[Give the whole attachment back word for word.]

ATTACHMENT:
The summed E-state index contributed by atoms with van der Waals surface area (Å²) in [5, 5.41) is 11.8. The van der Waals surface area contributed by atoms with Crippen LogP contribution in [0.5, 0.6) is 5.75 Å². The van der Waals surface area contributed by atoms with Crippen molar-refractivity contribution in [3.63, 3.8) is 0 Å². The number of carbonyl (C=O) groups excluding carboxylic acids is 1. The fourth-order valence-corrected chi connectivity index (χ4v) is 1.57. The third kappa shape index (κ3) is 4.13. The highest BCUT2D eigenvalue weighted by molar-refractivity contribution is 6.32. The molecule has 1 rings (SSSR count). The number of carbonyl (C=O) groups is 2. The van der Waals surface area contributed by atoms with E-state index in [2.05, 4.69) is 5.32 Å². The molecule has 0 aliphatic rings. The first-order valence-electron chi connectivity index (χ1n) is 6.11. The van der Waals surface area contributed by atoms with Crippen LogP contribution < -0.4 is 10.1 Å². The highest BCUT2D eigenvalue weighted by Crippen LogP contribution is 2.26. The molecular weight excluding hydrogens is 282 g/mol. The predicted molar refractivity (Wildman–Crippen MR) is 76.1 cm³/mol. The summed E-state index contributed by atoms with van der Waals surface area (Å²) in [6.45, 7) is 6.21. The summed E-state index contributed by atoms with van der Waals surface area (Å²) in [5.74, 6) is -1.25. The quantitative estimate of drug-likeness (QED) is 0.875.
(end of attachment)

The summed E-state index contributed by atoms with van der Waals surface area (Å²) in [5, 5.41) is 11.8. The van der Waals surface area contributed by atoms with Crippen LogP contribution in [0.5, 0.6) is 5.75 Å². The van der Waals surface area contributed by atoms with Crippen molar-refractivity contribution in [3.63, 3.8) is 0 Å². The number of carbonyl (C=O) groups excluding carboxylic acids is 1. The fourth-order valence-corrected chi connectivity index (χ4v) is 1.57. The third kappa shape index (κ3) is 4.13. The highest BCUT2D eigenvalue weighted by molar-refractivity contribution is 6.32. The molecule has 1 rings (SSSR count). The number of carbonyl (C=O) groups is 2. The van der Waals surface area contributed by atoms with E-state index in [2.05, 4.69) is 5.32 Å². The molecule has 0 aliphatic rings. The first-order valence-electron chi connectivity index (χ1n) is 6.11. The van der Waals surface area contributed by atoms with Crippen LogP contribution < -0.4 is 10.1 Å². The highest BCUT2D eigenvalue weighted by Crippen LogP contribution is 2.26. The molecular weight excluding hydrogens is 282 g/mol. The predicted molar refractivity (Wildman–Crippen MR) is 76.1 cm³/mol. The summed E-state index contributed by atoms with van der Waals surface area (Å²) in [6.45, 7) is 6.21. The summed E-state index contributed by atoms with van der Waals surface area (Å²) in [5.74, 6) is -1.25. The quantitative estimate of drug-likeness (QED) is 0.875.